This year I figured I wanted to save the 30+ hours I spent last year doing my taxes. I have heard a lot of good things about various tax preparation programs that can fill out taxes and thus obviate the need for an accountant. After all if individuals need to hire experts merely to comply with the laws of a country, it seems to me that something has gone horribly wrong. I’d like to think that this is not the case – hahaha oh I slay me – and perhaps I’m in denial about the good intentions of government, but I have elected not to get an accountant.
This leaves the choice between using a program and using my time.
This year my return is complicated by relocation expenses, a bunch of retirement plans, and paying taxes in two states. Therefore I figured I would try the program option first. I did not want to spend time researching various programs as this would be similar to just reading the IRS instructions (which are actually pretty good!). Therefore I just went with with my broker was advertising at a discount, namely TurboTax. The possibility of importing broker data directly into the tax software sounded especially appealing. I remember matching trades (I have about 50 trades a year) last year and it was a pain.
So onwards and upwards.
My initial impressions were that the online version of TurboTax was very friendly. One clicks boxes for “I moved for a new job”, “I pay tax in two states”, “I contributed to a retirement plan”, … sure we can handle that no problem. Thus encouraged I started entering our W-2 info. This can be downloaded but that didn’t work for me. So I entered everything by hand. This was not a big issue except it took somewhat longer than merely reading off the forms and filling the numbers into the 1040 by hand. (Not all of them are actually needed).
Then came the investments, and this is where things went haywire. I successfully downloaded my broker data, but it turned out that TurboTax only got the 1099 forms. Obviously those are useless for calculating gains or losses since they don’t include the cost basis. I started entering numbers in their spreadsheet format. This was significantly complicated by the fact that my option trades aren’t part of the 1099s and thus did not import either. After 30 minutes I was done with the first few companies and clicked continue only to get a friendly message my session had timed out after 20 minutes, ARGH! Now I’m a patient man when it comes to computers — I expect a little more from humans 😛 — so I started over making sure to click done and restart the process every 15 minutes. Now if a covered short call gets assigned the sales price of the call gets added to the proceeds. Also if an short option expires, the IRS expects you to write “Expired”. Apparently TurboTax can’t do short options. Thus after spending 4 hours doing the usual matching on a piece of scrap paper and trying to fit it into TurboTax’s menus, I gave up. I was getting very concerned that I would miss a trade or two due to the security timeouts which required a restart every time. Now this would have worked beautifully if I had only bought and sold a handful of stocks, but I build positions in pieces, and I cover them from time to time which introduces all sorts of mental pain when it comes to figuring out whether certain dividends are truly qualified or not. The program clearly wasn’t designed with my situation in mind.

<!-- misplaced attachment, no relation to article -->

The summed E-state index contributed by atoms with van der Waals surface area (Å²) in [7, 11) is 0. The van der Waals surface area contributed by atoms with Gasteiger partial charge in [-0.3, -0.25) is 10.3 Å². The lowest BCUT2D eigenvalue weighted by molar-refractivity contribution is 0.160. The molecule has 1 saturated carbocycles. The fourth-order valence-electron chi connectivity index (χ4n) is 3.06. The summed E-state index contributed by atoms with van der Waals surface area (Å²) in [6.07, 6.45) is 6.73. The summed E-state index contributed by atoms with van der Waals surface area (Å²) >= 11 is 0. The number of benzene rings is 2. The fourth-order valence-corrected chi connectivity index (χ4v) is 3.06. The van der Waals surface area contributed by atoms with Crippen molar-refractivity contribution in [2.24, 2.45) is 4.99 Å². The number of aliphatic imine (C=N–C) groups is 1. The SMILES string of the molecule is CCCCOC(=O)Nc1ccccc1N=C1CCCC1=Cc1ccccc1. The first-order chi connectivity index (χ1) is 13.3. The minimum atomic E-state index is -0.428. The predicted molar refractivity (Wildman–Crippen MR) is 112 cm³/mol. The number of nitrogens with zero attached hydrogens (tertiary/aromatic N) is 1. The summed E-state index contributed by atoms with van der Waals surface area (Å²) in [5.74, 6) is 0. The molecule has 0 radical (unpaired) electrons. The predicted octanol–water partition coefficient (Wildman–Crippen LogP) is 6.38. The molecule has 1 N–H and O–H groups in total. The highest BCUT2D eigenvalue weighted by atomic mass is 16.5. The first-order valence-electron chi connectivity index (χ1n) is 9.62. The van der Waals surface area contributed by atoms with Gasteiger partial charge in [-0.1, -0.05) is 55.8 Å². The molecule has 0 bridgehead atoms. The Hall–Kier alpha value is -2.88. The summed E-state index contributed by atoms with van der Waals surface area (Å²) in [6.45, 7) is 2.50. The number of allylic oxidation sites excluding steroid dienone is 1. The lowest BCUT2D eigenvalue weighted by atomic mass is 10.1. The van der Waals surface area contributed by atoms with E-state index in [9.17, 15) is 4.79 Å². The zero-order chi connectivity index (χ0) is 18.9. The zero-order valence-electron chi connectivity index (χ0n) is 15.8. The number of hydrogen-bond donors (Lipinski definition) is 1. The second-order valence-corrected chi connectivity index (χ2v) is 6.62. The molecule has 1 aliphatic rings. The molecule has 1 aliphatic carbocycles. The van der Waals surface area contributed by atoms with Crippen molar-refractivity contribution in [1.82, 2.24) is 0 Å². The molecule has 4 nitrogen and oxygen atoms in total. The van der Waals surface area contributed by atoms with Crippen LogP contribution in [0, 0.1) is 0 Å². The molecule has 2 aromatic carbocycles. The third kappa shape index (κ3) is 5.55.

So this year I’ll be doing my taxes by hand again. This means I’ll save the money on the tax preparation software but this is nothing compared to the sense of accomplishment from having wasted 30 productive hours by filling out complex tax forms.
I’d like to remark that If I was the president my economic stimulus package would not be what amounts to a forced loan from myself to myself (as if?!) but a reduction of the tax code.
Originally posted 2008-03-11 07:43:09.